The WOZA leaders have resolved to write a formal letter of complaint to the Police authorities about the police officers’ behaviour and the denial of their rights to peaceful assembly and protest.


WOZA’s demands for the right to earn a living and the need for a countrywide plan to get the country out of its economic doldrums comes at a time when it is reported that more than half of Zimbabwean adults earn less than$100 a month. The Finscope Consumer Survey Zimbabwe 2014 also revealed that nearly half of the population had to skip meals for lack of cash, and that 36% of children are unable to attend school as their families cannot afford the fees. Job losses continue to be reported with the recorded loss of 7000 in 2014 with companies going into liquidation. The Zimbabwe Trade Union Congress reported that 52 firms cuts jobs last year and these included some major employers like the Grain Marketing Board, Nissan Zimbabwe and First Mutual.


Other groups have also tried to make their voices heard. In February, the Progressive Teachers’ Union of Zimbabwe had a planned march blocked by police in Harare. The latter on the eve of the march issued a series of demands that the organisers needed to meet for the march to go ahead. The teachers’ leaders claim that they had given the authorities sufficient notice of their intentions, but as the new requirements were only made known to them 24 hours before the scheduled date, the march was effectively prevented.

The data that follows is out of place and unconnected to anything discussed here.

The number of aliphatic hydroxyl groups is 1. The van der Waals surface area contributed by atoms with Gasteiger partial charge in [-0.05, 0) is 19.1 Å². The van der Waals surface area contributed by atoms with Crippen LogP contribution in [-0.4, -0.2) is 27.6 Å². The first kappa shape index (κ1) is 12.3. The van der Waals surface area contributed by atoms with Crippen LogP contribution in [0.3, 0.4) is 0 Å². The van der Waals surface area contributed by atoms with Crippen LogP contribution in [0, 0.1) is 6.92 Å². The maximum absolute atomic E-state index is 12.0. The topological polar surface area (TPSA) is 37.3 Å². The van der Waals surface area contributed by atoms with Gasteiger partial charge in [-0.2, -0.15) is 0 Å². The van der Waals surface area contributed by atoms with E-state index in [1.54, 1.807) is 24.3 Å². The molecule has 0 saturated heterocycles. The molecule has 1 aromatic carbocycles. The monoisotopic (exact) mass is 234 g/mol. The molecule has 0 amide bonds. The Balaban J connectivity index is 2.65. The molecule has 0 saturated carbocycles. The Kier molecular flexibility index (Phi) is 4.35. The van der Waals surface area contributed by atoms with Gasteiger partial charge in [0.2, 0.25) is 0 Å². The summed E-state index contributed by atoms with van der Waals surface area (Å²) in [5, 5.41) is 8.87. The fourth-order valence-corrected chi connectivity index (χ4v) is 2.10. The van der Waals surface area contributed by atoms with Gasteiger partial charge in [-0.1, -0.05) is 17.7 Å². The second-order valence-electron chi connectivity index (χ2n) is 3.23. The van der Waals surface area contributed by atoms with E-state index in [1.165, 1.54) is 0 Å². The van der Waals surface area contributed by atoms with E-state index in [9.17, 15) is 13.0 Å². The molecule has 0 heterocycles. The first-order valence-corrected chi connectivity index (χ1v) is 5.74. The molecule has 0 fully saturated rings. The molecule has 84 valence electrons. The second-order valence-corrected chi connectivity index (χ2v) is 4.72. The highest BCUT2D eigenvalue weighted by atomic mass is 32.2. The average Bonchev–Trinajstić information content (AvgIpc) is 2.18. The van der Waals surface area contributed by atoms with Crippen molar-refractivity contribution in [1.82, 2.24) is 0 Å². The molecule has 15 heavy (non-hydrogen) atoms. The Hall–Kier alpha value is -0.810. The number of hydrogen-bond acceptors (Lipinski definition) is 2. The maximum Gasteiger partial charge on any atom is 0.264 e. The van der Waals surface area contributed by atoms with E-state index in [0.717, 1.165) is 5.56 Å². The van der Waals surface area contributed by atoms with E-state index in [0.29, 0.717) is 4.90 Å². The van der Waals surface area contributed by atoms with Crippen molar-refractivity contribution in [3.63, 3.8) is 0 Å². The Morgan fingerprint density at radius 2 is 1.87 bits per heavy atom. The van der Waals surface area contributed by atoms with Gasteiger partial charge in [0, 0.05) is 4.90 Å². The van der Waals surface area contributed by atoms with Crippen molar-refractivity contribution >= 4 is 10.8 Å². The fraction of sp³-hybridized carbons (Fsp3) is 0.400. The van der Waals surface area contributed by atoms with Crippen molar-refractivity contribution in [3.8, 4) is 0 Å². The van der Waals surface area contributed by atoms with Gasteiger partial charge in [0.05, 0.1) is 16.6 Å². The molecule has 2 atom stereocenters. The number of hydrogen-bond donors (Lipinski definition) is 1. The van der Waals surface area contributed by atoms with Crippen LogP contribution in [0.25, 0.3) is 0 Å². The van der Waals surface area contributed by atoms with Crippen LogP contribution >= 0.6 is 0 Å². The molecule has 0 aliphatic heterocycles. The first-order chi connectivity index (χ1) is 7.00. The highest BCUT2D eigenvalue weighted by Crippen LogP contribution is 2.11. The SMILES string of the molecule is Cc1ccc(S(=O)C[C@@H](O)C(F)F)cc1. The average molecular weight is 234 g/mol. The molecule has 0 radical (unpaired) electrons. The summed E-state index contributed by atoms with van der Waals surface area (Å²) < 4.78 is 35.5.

The political situation in Zimbabwe continues to be uncertain and the necessary Constitutional reforms are still to be made. Meanwhile rights to freedom of speech and rights of assembly are being denied to its citizens.



Please ask your groups to write to the police authorities, with copies to the Ambassador in London asking them to ensure the right to assembly and peaceful protest are protected by all officers and that any contraventions are investigated and those responsible held to account.


Also please send solidarity messages to WOZA. They have been silent for so long, let’s give them some further encouragement to continue their struggle for human rights in Zimbabwe.


Suggested action follows:


1. Suggested letters: